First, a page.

Thank you so much to Little, Brown and Company for this free finished copy – all opinions are my own.
All over the world young girls are discovering they have a power: the ability to create electricity within themselves and use it to hurt, or even kill. They can also use this power to awaken the same in older women. This power gives them incredible strength over all people, men and women included. Needless to say, this causes a disturbance, a shift in who has control over government, media, and the world in general. It creates panic among men, as they are afraid to even walk down the street. They are getting overlooked in their professions, are losing their rights, and in some cases, are afraid of existing at all. The novel is told from several points of view: Allie, Roxy, Tunde, Margot, and sometimes Jocelyn and Darrell. The main characters are all from different backgrounds and give a unique perspective that adds up to a very compelling story.
“It doesn’t matter that she shouldn’t, that she never would. What matters is that she could, if she wanted. The power to hurt is a kind of wealth.”
“One of them says, ‘Why did they do it?” And the other answers, ‘Because they could.’That is the only answer there ever is.”
Let me start by saying this book is incredible! It’s inventive, unique, and thought-provoking. When I finished it, I had to take a day to gather my thoughts. This is a dystopian world that no one wants to live in. With that being said, the reader should know there are some graphic scenes in the book…so beware. I believe Alderman’s central thesis is that any gender, given extreme power over the other, can cause a cascading set of horrific events. In any group, there are always those who are abusive and greedy, and Alderman shows that both genders are capable of this abusive behavior. I don’t believe Alderman was trying to show how women could be different from men; rather, she was showing us how they could be similar. And how, regardless of gender, if given too much power, the world can devolve into an oppressive state where fear and chaos reign.
To me, Allie is the most intriguing character. I felt as if she was in “self-preservation mode” throughout the book but ultimately her path took her to a questionable place. I absolutely loved Roxy!! She is strong and just brilliant!! Tunde, as a journalist, documented the events and it was very interesting to see this world through his point of view.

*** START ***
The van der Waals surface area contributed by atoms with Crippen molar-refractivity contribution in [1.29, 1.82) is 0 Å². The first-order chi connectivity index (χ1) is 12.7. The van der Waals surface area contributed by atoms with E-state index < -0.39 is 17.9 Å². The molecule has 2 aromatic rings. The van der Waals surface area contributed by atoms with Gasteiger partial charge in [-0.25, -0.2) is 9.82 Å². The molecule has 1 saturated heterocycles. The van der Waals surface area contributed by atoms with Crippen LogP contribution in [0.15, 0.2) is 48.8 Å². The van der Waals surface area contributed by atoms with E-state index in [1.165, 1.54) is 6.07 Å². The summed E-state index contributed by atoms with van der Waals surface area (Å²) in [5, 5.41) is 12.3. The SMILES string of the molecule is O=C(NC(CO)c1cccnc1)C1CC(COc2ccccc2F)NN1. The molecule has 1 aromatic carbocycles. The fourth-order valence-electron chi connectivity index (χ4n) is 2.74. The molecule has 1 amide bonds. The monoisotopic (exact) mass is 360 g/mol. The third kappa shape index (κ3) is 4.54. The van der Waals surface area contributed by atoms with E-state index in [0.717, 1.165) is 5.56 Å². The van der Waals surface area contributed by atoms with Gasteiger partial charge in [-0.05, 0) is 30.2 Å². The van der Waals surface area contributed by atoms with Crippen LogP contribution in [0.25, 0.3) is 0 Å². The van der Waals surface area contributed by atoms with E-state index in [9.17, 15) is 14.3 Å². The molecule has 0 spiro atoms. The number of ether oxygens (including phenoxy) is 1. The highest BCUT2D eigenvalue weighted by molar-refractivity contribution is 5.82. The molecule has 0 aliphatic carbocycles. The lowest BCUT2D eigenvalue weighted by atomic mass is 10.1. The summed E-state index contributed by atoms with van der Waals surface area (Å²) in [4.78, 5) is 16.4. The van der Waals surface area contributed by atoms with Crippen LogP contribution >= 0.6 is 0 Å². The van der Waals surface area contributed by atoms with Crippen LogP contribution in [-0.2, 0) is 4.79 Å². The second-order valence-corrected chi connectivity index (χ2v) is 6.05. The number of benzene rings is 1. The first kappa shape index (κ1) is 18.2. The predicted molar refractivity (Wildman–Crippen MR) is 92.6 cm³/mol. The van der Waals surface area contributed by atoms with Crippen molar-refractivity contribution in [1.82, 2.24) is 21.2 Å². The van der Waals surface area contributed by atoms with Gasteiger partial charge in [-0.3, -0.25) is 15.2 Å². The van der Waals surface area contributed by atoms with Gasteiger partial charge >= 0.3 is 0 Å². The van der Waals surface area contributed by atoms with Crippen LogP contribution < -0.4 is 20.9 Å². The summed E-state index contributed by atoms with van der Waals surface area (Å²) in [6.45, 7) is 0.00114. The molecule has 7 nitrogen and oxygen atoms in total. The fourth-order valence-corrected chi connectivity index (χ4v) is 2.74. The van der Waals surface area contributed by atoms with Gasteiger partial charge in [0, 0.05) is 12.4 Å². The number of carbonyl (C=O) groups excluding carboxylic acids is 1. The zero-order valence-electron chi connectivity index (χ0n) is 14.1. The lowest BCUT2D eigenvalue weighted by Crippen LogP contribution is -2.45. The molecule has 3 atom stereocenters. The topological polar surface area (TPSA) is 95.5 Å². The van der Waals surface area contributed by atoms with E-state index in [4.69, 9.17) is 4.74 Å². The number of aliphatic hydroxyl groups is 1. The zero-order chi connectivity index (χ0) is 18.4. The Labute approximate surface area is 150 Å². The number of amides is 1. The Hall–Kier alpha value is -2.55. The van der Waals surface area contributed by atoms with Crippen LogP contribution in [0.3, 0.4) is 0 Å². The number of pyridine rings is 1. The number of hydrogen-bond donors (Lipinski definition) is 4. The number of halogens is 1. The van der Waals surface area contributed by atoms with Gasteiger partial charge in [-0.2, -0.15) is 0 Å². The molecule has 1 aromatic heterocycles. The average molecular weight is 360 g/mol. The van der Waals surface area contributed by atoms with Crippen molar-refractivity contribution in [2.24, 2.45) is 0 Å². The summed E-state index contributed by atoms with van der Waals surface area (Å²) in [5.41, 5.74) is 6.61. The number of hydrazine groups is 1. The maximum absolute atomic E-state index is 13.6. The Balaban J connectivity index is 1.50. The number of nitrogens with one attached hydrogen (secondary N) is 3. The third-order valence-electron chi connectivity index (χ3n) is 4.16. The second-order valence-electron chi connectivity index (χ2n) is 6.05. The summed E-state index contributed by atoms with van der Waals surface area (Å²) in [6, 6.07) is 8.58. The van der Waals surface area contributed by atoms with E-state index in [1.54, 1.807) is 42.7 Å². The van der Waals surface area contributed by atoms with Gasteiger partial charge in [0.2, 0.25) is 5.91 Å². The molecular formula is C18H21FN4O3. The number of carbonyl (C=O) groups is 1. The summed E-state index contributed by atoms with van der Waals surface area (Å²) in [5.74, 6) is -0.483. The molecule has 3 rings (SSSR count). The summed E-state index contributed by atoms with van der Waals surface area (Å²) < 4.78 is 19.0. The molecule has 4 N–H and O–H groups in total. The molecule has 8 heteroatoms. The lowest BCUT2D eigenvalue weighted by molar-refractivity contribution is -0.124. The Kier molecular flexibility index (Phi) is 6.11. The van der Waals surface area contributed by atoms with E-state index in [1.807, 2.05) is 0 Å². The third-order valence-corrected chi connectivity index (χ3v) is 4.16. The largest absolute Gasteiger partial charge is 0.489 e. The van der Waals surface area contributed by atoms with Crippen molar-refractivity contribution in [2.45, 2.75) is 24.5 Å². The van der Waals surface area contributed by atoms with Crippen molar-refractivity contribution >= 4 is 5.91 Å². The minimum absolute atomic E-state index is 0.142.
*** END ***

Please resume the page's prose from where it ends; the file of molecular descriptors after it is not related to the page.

I was blown away by the level of detail in the construction of this book! When you read it, you’ll appreciate the clever letters included in the beginning and end, as well as the interesting drawings throughout the book. In the acknowledgements Alderman thanks Margaret Atwood for her support…being a huge fan of hers, I recognized as I was reading, she clearly was an inspiration! This novel will stay with me a long time. Please pick this book up today and tell me what you think!
I rate this OUTSTANDING novel 5 / 5 stars!
“The shape of power is always the same; it is the shape of a tree. Root to tip, central trunk branching and re-branching, spreading wider in ever-thinner, searching fingers. The shape of power is the outline of a living thing straining outward, sending its fine tendrils a little further, and a little further yet.”
About the Author:
Naomi Alderman grew up in London and attended Oxford University and UEA. In 2006 she won the Orange Award for New Writers. In 2007, she was named Sunday Times Young Writer of the Year, and one of Waterstones’ 25 Writers for the Future. She has published The Lessons, The Liars’ Gospel and Disobedience, which won the Orange Prize for New Writers and has been published in ten languages. On top of all that, she is the recipient of the 2017 Baileys Women’s Prize for Fiction for The Power.
Her prize-winning short fiction has appeared in Prospect, on BBC Radio 4 and in a number of anthologies. In 2009, she was shortlisted for the BBC National Short Story Award.
She’s written online games for Penguin, the BBC, and other clients. She is the co-creator of the bestselling smartphone audio adventure app Zombies, Run! Naomi broadcasts regularly on BBC Radio 4 and writes frequently for the Guardian.
Naomi is Professor of Creative Writing at Bath Spa University, has been mentored by Margaret Atwood as part of the Rolex Mentor and Protégé Arts Initiative. She was selected for Granta’s Best of Young British Novelists in their once-a-decade list. She currently resides in London.